Management of asymptomatic patients: call for public cooperation

Asymptomatic cases are easily neglected in disease screening and epidemic prevention. The asymptomatic COVID-19 patients who have been identified include close contacts of COVID-19 cases during their medical observation period, individuals involved in cluster outbreaks, people who were unknowingly exposed to infected patients and were identified when the infection source was being traced, and individuals who recently traveled to areas/countries/regions with high infection rates (i.e., imported cases) [14, 18]. However, in reality, there may be more undetected asymptomatic patients. These cases may not be aware that they have been infected and therefore will not actively self-isolate or seek medical attention [50], or they may be misdiagnosed during the screening and thus transmit the virus to others unknowingly. This situation complicates fighting the pandemic, forcing healthcare workers around the world to shift their focus from containing the infection to mitigation [51]. As the large-scale domestic epidemic has passed, one of China's current core tasks is to strictly screen, report and manage patients with asymptomatic infections to prevent possible future outbreaks. The actions China takes next will provide experience for the rest of the world to respond to the subsequent SARS-COV-2 outbreak. On April 08, 2020, China's State Council issued guidance for the management of asymptomatic COVID-19 cases [8]. Briefly, the guidelines call for standardized reporting of asymptomatic cases, which means that all healthcare facilities should report asymptomatic cases detected by them within 2 hours through direct online reporting. County-level CDCs are required to complete a case investigation within 24 hours after receiving the report of an asymptomatic case and report all the close contacts of the case. Then, the asymptomatic case and all the close contacts need to undergo a 14-day centralized quarantine for medical observation. Similarly, 14 days of active monitoring or quarantine for contacts of asymptomatic cases are also recommended by other countries [12, 52, 53]. Once the individuals complete the 14-day quarantine and test negative twice in a row with one test every 24 hours, they are released from medical observation. Those who show no symptoms and still test positive will be kept under centralized medical observation. If asymptomatic cases display clinical manifestations during the period of centralized medical observation, they shall be immediately transferred to designated medical institutions for standardized treatment in accordance with the confirmed cases [54]. Furthermore, the guidance also pointed out that those who are released from centralized quarantine still need to be under medical observation for another fortnight. This strategy is useful in monitoring the risk of possible recurrence of the virus in recovered COVID-19 patients [55, 56]. These series of management measures for asymptomatic patients in China are very strict compared to those of other countries. In the United States and the United Kingdom, asymptomatic patients might discontinue isolation if they still have no symptoms within one week of the first positive COVID-19 diagnostic test [57, 58].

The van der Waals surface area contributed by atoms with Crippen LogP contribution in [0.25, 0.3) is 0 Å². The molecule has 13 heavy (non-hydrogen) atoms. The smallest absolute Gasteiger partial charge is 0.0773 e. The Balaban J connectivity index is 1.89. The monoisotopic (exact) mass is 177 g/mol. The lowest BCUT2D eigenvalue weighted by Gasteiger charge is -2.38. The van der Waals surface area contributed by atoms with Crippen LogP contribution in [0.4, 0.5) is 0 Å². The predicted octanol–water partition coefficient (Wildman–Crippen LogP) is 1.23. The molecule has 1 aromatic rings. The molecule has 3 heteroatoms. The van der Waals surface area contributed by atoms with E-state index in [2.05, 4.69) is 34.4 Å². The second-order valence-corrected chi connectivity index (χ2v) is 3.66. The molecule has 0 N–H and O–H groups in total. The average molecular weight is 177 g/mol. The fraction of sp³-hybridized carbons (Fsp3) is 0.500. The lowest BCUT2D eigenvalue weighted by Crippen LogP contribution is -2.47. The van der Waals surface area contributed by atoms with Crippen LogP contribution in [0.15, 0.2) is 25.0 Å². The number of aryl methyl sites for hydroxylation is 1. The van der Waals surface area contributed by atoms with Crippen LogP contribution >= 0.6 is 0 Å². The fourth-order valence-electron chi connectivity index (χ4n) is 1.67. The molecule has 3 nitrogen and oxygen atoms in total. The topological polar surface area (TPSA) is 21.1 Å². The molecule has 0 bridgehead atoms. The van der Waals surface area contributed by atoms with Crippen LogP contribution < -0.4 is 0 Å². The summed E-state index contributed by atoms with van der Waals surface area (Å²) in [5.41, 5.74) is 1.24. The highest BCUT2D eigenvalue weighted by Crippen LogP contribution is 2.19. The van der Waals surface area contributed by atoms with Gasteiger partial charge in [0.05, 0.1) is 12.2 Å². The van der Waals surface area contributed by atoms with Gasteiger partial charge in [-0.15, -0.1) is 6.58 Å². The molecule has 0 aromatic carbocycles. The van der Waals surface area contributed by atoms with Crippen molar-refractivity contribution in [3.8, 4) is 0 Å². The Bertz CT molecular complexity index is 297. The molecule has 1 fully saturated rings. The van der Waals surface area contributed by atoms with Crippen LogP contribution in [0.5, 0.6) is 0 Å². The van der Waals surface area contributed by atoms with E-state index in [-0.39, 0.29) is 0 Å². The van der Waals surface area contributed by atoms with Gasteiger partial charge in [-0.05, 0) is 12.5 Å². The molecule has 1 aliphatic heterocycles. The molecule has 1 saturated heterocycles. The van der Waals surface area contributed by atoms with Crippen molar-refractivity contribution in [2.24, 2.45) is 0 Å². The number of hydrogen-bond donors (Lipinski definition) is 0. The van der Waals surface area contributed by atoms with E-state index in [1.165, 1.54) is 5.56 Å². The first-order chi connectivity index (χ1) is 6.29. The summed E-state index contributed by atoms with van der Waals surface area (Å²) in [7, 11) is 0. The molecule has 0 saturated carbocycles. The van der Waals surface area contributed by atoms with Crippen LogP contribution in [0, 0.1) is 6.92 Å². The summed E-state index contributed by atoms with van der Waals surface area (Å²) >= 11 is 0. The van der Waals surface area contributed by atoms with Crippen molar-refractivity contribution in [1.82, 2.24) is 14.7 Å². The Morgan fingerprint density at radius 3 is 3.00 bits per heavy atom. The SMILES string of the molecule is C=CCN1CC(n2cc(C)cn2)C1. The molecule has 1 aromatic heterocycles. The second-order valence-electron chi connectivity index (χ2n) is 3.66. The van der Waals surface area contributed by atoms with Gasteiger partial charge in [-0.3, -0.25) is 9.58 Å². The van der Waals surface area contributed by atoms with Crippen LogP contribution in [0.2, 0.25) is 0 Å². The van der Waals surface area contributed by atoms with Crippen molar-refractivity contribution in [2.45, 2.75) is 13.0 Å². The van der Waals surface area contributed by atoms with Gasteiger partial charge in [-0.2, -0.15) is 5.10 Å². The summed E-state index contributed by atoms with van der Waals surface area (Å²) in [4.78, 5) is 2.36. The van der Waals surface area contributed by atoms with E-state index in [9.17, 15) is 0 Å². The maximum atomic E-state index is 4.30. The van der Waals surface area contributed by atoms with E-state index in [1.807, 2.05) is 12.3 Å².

There are currently no proven pharmaceutical treatments (vaccines or antivirals). Rigorous implementation of traditional public health measures such as isolation and quarantine, social distancing and community containment is now the preferred option to reduce transmission of the virus [59, 60]. Since the SARS-COV-2 outbreak began, China has implemented all these nonpharmaceutical measures, such as case isolation, contact tracing and quarantine, physical distancing and community containment, with unprecedented efforts and successfully curbed the spread of the virus across the country in a relatively short period of time [24, 61]. Other countries are also aware of the necessity of implementing such measures. Once community transmission is detected, implementing the combined intervention of isolating infected individuals and their family members (including voluntary isolation at home); closing schools, factories or office buildings; suspending public markets; cancelling gatherings; and even locking-down affected cities are recommended [51, 53, 59, 62-64]. Related studies have also suggested the importance of these measures in reducing SARS-CoV-2 spread, including the spread from asymptomatic individuals [32, 65-67].

Furthermore, for personal protection, wearing masks is another important public health intervention for limiting the spread of respiratory pathogens. As transmission from asymptomatic infected individuals has been documented for COVID-19, wearing masks in public places would help to intercept the transmission and prevent the spread by these apparently healthy infectious sources (asymptomatic patients) [68-70]. Other suggestions should be accepted as well, such as restricting movement in affected cities, avoiding close contact with patients who are symptomatic, avoiding unnecessary gatherings, and washing hands frequently (with soap and water for at least 20 s) [70-72]. When coming into contact with confirmed/suspicious patients, people should proactively inform health authorities and seek testing to determine whether they are infected.